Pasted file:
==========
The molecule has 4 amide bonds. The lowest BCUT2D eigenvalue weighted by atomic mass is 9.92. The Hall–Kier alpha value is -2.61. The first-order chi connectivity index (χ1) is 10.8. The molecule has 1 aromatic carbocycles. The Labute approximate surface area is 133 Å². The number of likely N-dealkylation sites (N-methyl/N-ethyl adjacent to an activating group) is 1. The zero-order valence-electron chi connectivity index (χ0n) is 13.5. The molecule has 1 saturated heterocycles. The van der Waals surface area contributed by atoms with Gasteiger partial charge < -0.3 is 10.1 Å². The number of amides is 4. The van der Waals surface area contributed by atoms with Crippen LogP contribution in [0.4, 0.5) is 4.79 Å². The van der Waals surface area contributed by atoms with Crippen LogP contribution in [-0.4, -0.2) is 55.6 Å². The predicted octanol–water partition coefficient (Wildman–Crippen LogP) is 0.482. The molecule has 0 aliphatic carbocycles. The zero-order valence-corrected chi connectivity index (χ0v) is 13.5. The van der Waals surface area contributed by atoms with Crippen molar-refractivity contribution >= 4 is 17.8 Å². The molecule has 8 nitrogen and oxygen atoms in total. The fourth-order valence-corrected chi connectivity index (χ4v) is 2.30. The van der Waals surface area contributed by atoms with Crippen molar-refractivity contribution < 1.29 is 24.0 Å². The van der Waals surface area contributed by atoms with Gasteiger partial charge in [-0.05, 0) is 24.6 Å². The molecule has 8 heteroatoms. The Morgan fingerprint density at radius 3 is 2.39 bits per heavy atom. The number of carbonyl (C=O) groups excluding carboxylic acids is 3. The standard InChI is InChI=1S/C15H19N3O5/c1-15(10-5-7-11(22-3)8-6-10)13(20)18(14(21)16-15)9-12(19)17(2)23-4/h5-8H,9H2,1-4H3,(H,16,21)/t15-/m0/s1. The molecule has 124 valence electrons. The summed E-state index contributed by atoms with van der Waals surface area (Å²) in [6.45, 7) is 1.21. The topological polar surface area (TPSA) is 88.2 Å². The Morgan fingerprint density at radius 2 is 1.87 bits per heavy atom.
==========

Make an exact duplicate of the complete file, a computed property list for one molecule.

The molecule has 4 amide bonds. The lowest BCUT2D eigenvalue weighted by atomic mass is 9.92. The Hall–Kier alpha value is -2.61. The first-order chi connectivity index (χ1) is 10.8. The molecule has 1 aromatic carbocycles. The Labute approximate surface area is 133 Å². The number of likely N-dealkylation sites (N-methyl/N-ethyl adjacent to an activating group) is 1. The zero-order valence-electron chi connectivity index (χ0n) is 13.5. The molecule has 1 saturated heterocycles. The van der Waals surface area contributed by atoms with Gasteiger partial charge < -0.3 is 10.1 Å². The number of amides is 4. The van der Waals surface area contributed by atoms with Crippen LogP contribution in [0.4, 0.5) is 4.79 Å². The van der Waals surface area contributed by atoms with Crippen LogP contribution in [-0.4, -0.2) is 55.6 Å². The predicted octanol–water partition coefficient (Wildman–Crippen LogP) is 0.482. The molecule has 0 aliphatic carbocycles. The zero-order valence-corrected chi connectivity index (χ0v) is 13.5. The van der Waals surface area contributed by atoms with Crippen molar-refractivity contribution >= 4 is 17.8 Å². The molecule has 8 nitrogen and oxygen atoms in total. The fourth-order valence-corrected chi connectivity index (χ4v) is 2.30. The van der Waals surface area contributed by atoms with Crippen molar-refractivity contribution < 1.29 is 24.0 Å². The van der Waals surface area contributed by atoms with Gasteiger partial charge in [-0.05, 0) is 24.6 Å². The molecule has 8 heteroatoms. The Morgan fingerprint density at radius 3 is 2.39 bits per heavy atom. The number of carbonyl (C=O) groups excluding carboxylic acids is 3. The standard InChI is InChI=1S/C15H19N3O5/c1-15(10-5-7-11(22-3)8-6-10)13(20)18(14(21)16-15)9-12(19)17(2)23-4/h5-8H,9H2,1-4H3,(H,16,21)/t15-/m0/s1. The molecule has 124 valence electrons. The summed E-state index contributed by atoms with van der Waals surface area (Å²) in [6.45, 7) is 1.21. The topological polar surface area (TPSA) is 88.2 Å². The Morgan fingerprint density at radius 2 is 1.87 bits per heavy atom.